Below trend growth to continue
The biggest moves have been in US equities, hit by a court ruling on state taxes, and the pound, after a moderately hawkish Bank of England meeting.
It’s been a night of several parts, the USD DXY index this morning back below 95, equities lower overnight, bonds stronger (except in Italy, Spain and Portugal), and commodities mixed to softer, oil down ahead of a likely OPEC deal tonight to cut output. Iran’s Oil Minister Zanganeh has reportedly come around to the view that some rise in combines OPEC-Russian output, a deal around 600-900Kbpd now on the cards. (Recall that the deal to cut output in late 2016 was 1.8mbpd.) While Brent crude declined $1.65/bbl to $73.08, WTI is marginally higher on the back of the latest EIA report showing a 5.9mb cut in US crude inventories.
The decline in oil prices seemed to weigh on US energy stocks, equity sentiment also dented by the profit warning from Daimler on the impact of tariffs on its Alabama produced SUV imports into China, its shares down 4.32%, the second largest decline on the DAX. (India retaliated to US tariffs on steel and aluminium with reciprocal tariffs on US goods.)
Standing out on the FX front is Sterling aided by three dissenters to the no change expected from the Bank of England against expectations of two dissenters. The other dissenter was no one less than the BoE’s own Chief Economist Andy Haldane. That, the comment in the BoE statement that the softness in Q1 activity was likely temporary, together with an earlier prospective start to winding back QE (after the BoE rate reaches 1.5% (some time away given the current rate is 0.50%) against an earlier signal of 2.00%) all added support to the Pound. Sterling interest rate markets moved to lift the probability of a hike at the August BoE meeting from 45% to 65%. As we go to press, BoE Carney is delivering his Mansion House though his comments so far seem less Pound sensitive. USD/GBP sits at 1.3242, a rise of 0.83%, while AUD/GBP is trading at 0.557 this morning, down from just under 0.56 this time yesterday.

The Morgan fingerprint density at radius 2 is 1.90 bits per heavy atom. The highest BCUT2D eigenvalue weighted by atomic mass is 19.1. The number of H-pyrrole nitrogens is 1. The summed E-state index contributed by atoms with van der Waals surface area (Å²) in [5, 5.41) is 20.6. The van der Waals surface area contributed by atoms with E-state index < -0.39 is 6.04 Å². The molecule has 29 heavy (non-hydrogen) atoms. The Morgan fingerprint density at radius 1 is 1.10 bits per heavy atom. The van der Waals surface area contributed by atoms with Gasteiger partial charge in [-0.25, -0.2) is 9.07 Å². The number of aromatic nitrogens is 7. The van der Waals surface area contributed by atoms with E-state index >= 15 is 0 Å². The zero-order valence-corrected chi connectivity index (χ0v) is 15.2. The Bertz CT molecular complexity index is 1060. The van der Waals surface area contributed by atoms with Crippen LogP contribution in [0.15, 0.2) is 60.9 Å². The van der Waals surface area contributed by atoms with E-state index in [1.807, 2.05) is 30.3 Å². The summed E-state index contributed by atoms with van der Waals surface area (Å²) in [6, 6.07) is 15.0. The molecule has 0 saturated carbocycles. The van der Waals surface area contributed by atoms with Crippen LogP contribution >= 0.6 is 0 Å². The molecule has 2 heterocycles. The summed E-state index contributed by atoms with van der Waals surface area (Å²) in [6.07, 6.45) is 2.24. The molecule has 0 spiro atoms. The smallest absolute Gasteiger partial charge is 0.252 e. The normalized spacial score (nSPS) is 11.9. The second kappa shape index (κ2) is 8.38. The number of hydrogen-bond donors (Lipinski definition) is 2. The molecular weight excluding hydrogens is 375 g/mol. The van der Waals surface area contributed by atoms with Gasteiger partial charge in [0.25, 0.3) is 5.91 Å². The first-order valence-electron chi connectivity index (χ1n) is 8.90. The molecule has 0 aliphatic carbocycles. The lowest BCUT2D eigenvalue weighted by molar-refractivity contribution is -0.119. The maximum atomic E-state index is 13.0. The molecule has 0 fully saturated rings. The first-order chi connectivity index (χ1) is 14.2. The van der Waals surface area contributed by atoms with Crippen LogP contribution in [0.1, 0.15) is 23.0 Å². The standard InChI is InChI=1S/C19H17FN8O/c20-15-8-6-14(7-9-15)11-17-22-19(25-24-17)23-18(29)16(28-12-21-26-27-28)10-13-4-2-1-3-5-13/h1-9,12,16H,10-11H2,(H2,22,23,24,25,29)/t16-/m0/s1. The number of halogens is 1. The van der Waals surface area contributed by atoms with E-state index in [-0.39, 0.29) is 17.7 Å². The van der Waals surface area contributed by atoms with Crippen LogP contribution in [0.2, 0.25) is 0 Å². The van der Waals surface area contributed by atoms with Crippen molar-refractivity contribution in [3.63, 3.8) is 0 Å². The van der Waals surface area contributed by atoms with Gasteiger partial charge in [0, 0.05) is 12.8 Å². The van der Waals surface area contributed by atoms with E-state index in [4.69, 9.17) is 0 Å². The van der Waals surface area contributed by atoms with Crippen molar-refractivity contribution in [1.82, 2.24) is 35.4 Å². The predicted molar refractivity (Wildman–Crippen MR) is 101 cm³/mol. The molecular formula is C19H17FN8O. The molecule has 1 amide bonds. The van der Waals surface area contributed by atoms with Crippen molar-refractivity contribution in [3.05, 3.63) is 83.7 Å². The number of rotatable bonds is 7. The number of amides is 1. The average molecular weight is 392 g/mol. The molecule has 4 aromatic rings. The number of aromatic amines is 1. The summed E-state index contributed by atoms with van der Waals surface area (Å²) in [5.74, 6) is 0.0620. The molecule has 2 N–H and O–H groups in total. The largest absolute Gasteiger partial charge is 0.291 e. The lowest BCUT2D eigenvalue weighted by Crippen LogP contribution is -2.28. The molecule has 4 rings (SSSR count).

With stocks on the back foot, bonds were generally bid, but not Italy’s with the Italian Senate confirmed two Eurosceptics to head up the Parliament’s Finance and Budget committees. Italian two year yields jumped 26.7bps to 0.861% and its 10s by 18.3 to 2.732%, running against the tide of mostly lower yields in Europe and the US, expect in the UK short end and some spillover from Italy into Spanish and Portuguese yields. The market is alert to the history that the two appointees have both made suggestions that Italy should leave the euro. There is the assurance from new Finance Minister Tria that Italy will abide by EU rules and has no plans to leave the euro. League leader and Deputy PM Salvini said yesterday that he aimed to lower the retirement age for pensions, setting up a potential confrontation with the EU later this year if the coalition chooses to go down that route.
The Euro was sold lower on the appointments news but has since rebounded to over 1.16 from the lower 1.15s as support for the USD has faded somewhat, trade tension music a little more comforting. For what it’s worth, the Philly Fed survey printed on the lower side for June at 19.9 (29 expected; L: 34.4) though weekly jobless claims remain low. Fed President Kashkari (non-voter this year) said that the US is not at maximum employment until wages pick up and that he doesn’t see any signs of overheating.
Though all of the above, the AUD is off its lows but remains stuck for now below 0.74. The USD/CNY rate was pushed further higher yesterday – weighing on the AUD yesterday – while there is market talk that the Chinese authorities might reduce reserve requirements to ease business credit costs. Support for the economy perhaps, if at the margin at this point. It’s a quiet’ish week ahead for AUD data with RBA Credit for May the only release of note and not due till next Friday, under watch for what it discloses about housing and business credit, recently trending in opposite directions. There’ll be continued focus on local short end rate pressures with quarter end approaching.
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